Issues Treated in Therapy:
Compulsive behavior is not limited to substance abuse. Chronic gambling, sexual addictions, internet addiction, and a myriad of other, less widely known habitual behaviors are more common than one might suspect. A compulsion is any behavior a person wishes not to carry out, but is unable to stop due to feelings of great anxiety and distress, which arise when the person abstains from the compulsive behavior. Usually, the word “compulsion” indicates the presence of obsessive thoughts, which lead to the compulsive behavior, whereas an addiction is more of a habit, not necessarily accompanied by obsessive thinking. Still, given how often an addict thinks about whatever he or she is addicted to, the line between “addiction” and “compulsion” may be somewhat unclear, even arbitrary.
Many people experience addictions. Some common addictions include:
The boundary between a passionate hobby and a compulsion or addiction may not be clear. Is running ten miles every day, rain, shine, or snowstorm an addiction, or is it good athletic discipline? Is a monthly trip to Vegas to play the slots a gambling problem, or just a fun escape from the daily grind? What about binging on ice cream, even when you know you should not?
A professional can help one determine whether behavior is compulsive. Possible questions and indicators of concern might be:
If stopping is very distressing, or impossible; if the problems outweigh the benefits; if you have few other pleasures in life or have stopped participating in social activities; if you only do this alone, or always with the same people, who seem to be harmed by their participation; if you feel anxiety, confusion, shame, or alternating ecstasy and pain around this behavior; if you feel you must continue this behavior, or that you must stop, else some terrible feeling or experience will occur – this may be not a hobby, but an addiction.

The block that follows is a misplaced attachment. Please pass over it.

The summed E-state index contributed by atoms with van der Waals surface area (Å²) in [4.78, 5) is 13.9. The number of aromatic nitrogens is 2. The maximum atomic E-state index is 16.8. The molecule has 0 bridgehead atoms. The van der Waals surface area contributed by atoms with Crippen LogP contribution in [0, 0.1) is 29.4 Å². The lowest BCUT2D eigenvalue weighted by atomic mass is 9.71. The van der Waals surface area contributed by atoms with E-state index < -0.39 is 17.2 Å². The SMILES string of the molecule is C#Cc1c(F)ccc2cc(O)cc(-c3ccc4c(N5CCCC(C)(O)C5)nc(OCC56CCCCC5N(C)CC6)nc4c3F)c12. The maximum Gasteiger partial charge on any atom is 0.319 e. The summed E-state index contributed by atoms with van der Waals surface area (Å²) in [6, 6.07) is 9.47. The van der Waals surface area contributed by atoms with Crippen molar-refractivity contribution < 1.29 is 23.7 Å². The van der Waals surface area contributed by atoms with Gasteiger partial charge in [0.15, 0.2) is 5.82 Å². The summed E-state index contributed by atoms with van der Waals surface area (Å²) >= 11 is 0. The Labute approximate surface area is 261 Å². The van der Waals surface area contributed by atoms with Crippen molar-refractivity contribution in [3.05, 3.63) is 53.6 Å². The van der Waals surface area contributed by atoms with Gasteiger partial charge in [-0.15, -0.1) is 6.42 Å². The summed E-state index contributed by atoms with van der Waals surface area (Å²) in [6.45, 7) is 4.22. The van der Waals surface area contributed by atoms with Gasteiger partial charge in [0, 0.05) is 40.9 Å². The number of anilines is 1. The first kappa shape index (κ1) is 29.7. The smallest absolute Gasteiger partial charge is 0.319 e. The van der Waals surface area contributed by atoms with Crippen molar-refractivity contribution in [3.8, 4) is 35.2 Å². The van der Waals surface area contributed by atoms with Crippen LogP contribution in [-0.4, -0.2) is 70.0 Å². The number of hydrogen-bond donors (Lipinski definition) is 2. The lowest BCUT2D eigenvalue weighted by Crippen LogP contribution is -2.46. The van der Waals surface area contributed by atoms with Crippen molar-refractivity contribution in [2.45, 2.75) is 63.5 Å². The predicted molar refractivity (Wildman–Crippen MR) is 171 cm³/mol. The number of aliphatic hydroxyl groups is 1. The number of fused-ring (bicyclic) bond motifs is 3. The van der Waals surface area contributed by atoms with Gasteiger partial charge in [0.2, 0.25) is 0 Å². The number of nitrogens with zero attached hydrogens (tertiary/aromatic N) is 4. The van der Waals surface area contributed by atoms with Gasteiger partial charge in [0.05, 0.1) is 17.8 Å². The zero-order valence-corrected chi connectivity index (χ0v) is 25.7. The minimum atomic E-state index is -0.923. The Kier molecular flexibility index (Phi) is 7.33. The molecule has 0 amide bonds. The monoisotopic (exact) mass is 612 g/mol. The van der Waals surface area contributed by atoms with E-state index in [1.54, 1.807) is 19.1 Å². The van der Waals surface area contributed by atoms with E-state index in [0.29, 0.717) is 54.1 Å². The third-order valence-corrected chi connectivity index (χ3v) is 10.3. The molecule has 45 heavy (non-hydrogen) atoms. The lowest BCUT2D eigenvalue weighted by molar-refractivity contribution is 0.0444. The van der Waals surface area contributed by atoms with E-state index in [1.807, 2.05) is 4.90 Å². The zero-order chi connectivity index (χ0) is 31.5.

Morgan, 22, is a college student. He spends several hours on the internet each night, sometimes staying awake until sunrise and having trouble functioning in class the next day. He has friends at school, but finds himself isolating from them and becoming absorbed in the virtual world of the web. He does not look at porn, but plays games, chats, and does little else with his free time. His social life and grades suffer, but he cannot seem to stop. He reports feeling like he is in a daze, and says he is bored and anxious when he is not on the computer. Therapy reveals ambivalence about his major and the ensuing career it implies, as well as homesickness, social anxiety, and perhaps some chemical issues that tend toward depression. At the suggestion of his therapist, Morgan begins to involve friends in computer activities, watching movies with them and playing games in a group. This leads to extended social activities, and Morgan’s confidence improves. Career counseling steers him towards a more fulfilling path, and a few family sessions with his mother and brother uncover old grief that, once resolved, allows a better mood to prevail and socializing becomes enjoyable as it once was.
Daisy, 30, is disturbed by her own promiscuity, which has resulted in an unwanted pregnancy ended by abortion, as well as the contraction of sexually transmitted diseases, which were treated and remitted. Daisy is ashamed of her behavior but continues to meet new partners several times a week and engage in what she calls “totally meaningless sex”. Daisy does not know why she is driven to this behavior. In therapy, feelings of inadequacy, rooted in the experience of being criticized by, abused by, and eventually estranged from her parents, are discovered. Daisy realizes she is unsure of her own worth, and after several months discovers healthier ways of proving herself to herself, such as rock climbing and excelling at her job. Eventually, she begins dating and after experiencing true intimacy is able to abstain from compulsive sexual encounters.
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Last updated: 05-14-2013
Addictions and Compulsions Articles